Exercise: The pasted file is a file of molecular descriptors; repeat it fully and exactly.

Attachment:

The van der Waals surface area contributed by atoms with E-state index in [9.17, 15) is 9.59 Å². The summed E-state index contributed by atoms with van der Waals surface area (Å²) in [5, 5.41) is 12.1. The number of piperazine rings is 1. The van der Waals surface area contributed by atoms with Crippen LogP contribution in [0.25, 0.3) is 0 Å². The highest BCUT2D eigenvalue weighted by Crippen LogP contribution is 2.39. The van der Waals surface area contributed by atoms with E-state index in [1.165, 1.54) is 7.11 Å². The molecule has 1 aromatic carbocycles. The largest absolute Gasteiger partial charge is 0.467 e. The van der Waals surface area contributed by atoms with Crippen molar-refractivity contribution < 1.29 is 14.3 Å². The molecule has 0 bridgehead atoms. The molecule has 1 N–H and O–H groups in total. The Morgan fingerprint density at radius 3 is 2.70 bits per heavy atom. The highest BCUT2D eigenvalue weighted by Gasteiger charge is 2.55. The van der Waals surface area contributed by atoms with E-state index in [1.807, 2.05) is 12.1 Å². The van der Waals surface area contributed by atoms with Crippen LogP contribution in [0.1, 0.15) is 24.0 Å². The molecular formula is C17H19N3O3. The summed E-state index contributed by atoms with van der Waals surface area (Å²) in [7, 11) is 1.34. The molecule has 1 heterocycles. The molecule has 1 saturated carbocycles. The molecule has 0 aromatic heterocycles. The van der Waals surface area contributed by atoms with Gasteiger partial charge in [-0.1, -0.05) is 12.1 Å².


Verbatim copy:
The van der Waals surface area contributed by atoms with E-state index in [9.17, 15) is 9.59 Å². The summed E-state index contributed by atoms with van der Waals surface area (Å²) in [5, 5.41) is 12.1. The number of piperazine rings is 1. The van der Waals surface area contributed by atoms with Crippen LogP contribution in [0.25, 0.3) is 0 Å². The highest BCUT2D eigenvalue weighted by Crippen LogP contribution is 2.39. The van der Waals surface area contributed by atoms with E-state index in [1.165, 1.54) is 7.11 Å². The molecule has 1 aromatic carbocycles. The largest absolute Gasteiger partial charge is 0.467 e. The van der Waals surface area contributed by atoms with Crippen molar-refractivity contribution < 1.29 is 14.3 Å². The molecule has 0 bridgehead atoms. The molecule has 1 N–H and O–H groups in total. The Morgan fingerprint density at radius 3 is 2.70 bits per heavy atom. The highest BCUT2D eigenvalue weighted by Gasteiger charge is 2.55. The van der Waals surface area contributed by atoms with E-state index in [1.807, 2.05) is 12.1 Å². The van der Waals surface area contributed by atoms with Crippen LogP contribution in [0.1, 0.15) is 24.0 Å². The molecular formula is C17H19N3O3. The summed E-state index contributed by atoms with van der Waals surface area (Å²) in [7, 11) is 1.34. The molecule has 1 heterocycles. The molecule has 1 saturated carbocycles. The molecule has 0 aromatic heterocycles. The van der Waals surface area contributed by atoms with Gasteiger partial charge in [-0.1, -0.05) is 12.1 Å².